“The impact that the Black Business Initiative team is having on the economy in the province of Nova Scotia is recognized and validated by the quality of business owners we support and working as a catalyst for supplier diversity with our corporate sector partners,” he pointed out. “We play a vital role in business development and we provide a full gamut of services in terms of business skills development, coaching and networking to the Black community.”
The BBI administers the ‘Business is Jammin’ youth entrepreneurship program that’s designed to expose youth between the ages of ages 13-30 to entrepreneurship as a viable career option through training and developmental workshops.
Digital marketing strategist and public speaker Ross Simmonds, who is a graduate of that youth program, and Southwell will he honoured with Harry Jerome Awards in April.
“I am so proud of Ross and how far he has come,” said Southwell who has served on the boards of the Halifax Chamber of Commerce, the Waterfront Development Corporation and the United Way of Halifax. “He’s quite the entrepreneur in his own right and he’s one of my bosses because he’s on the BBI board. He is also doing amazing work with Volta Labs which is one of Canada’s largest innovation hubs and he’s one of the top speakers on content management. We created an opportunity for him and he must be credited for doing the work himself. This guy is a game-changer.”
The Harry Jerome Lifetime Achievement Award is the fourth honour for Southwell in the last 10 months.
Dalhousie University and Saint Mary’s University conferred honouray degrees on him in 2018 and, last month, Southwell and his wife, Gracey, were recognized with Courage to Give Back Awards that celebrate extraordinary individuals in Nova Scotia.
While humbled by the recognition, he said the Harry Jerome Award is significant.
The BBI has built strong working relationships with several organizations, including the Black Business & Professional Association (BBPA) that administer the award program.
“I have worked with the BBPA for many years and the award is coming from my own community which is noteworthy,” he said.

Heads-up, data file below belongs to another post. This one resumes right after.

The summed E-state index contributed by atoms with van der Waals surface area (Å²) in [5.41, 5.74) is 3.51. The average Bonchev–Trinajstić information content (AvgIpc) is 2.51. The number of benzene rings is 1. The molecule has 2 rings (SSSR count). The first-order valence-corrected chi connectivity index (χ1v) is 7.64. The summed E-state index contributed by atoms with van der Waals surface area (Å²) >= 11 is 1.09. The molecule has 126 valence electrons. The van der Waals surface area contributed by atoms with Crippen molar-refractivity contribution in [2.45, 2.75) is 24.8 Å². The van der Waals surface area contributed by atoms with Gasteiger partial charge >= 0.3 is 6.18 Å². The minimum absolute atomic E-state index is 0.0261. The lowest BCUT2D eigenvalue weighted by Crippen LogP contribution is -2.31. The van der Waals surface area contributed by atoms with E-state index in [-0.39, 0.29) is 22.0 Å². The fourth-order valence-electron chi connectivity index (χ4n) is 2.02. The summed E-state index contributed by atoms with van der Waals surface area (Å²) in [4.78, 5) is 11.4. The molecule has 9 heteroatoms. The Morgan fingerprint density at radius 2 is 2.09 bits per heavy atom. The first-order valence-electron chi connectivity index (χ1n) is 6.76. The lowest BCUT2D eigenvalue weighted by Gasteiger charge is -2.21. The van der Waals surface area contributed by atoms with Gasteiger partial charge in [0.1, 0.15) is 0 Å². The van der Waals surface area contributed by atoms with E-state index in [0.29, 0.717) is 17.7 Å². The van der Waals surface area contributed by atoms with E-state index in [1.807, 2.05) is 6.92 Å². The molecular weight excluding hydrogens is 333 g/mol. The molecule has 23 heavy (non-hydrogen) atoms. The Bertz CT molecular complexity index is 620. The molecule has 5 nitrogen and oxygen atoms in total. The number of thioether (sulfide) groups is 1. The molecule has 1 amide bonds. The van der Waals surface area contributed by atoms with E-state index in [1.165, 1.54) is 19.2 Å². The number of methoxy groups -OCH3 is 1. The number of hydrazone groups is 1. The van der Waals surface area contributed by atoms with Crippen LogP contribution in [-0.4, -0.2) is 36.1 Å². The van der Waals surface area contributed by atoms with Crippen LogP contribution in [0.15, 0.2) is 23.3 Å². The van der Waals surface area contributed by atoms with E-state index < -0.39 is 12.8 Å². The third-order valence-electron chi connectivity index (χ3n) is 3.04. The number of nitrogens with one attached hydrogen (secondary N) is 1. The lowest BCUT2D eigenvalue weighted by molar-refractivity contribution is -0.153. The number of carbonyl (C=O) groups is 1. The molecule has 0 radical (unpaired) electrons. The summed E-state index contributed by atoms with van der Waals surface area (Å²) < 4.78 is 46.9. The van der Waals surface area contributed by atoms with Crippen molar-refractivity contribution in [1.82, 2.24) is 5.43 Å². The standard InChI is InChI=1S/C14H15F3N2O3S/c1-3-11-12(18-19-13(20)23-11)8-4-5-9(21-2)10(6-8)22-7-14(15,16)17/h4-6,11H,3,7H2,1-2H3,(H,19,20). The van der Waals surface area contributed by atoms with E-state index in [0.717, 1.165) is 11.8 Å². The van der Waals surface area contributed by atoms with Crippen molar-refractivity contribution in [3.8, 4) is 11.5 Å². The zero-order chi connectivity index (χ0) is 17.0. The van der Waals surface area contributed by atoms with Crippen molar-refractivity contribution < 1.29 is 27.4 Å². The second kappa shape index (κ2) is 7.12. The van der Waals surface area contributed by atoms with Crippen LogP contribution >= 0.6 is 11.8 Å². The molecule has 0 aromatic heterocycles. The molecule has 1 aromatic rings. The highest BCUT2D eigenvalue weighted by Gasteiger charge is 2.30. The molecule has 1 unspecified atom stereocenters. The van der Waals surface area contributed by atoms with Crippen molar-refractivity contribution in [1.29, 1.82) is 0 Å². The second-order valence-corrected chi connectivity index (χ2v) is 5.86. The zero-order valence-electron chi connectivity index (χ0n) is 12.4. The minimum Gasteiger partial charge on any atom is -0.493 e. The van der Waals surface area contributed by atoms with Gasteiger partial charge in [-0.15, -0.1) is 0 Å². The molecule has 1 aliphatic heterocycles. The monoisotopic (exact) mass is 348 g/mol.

Southwell is the third Nova Scotian business leader to be honoured with a Harry Jerome Award.
When you place an order at Tim Horton’s, the ‘double double – two cream and two sugars in a coffee – is evenly dispensed by a machine invented by Michael Duck who was honoured in 2004. He owns A.C Dispensing Equipment Inc. that manufactures and sells the Sure Shot machine that regulates the amount of cream poured into a cup of coffee.
Larry Gibson, who founded the Dartmouth-based Install-A-Floor company that’s a major exporter of flooring and other interior business products, was recognized two years later.
Southwell is the son of Dominican-born Paul Southwell who was the Chief Minister of St. Kitts, Nevis & Anguilla and later Premier following the death of Robert Bradshaw. The family patriarch died suddenly in May 1979 in St. Lucia while attending a West Indies Associated States Council of Ministers conference.
His son was in university at the time of his death.
“Though my dad was a politician, that wasn’t the career I wanted to pursue,” said Southwell. “I was part of his campaign team helping to distribute flyers and set up the music at rallies. I was happy doing that. I took what he did for granted and it was not until years after his death that I realized the impact of his work.”
A student teacher in St. Kitts who aborted medical studies after a year at the University of West Indies Cave Hill campus in Barbados, Southwell migrated to Canada 47 years ago.
“It’s funny, but it took me more than four decades before I did get that doctor title in front of my name and I got two of them in the space of four months,” he said.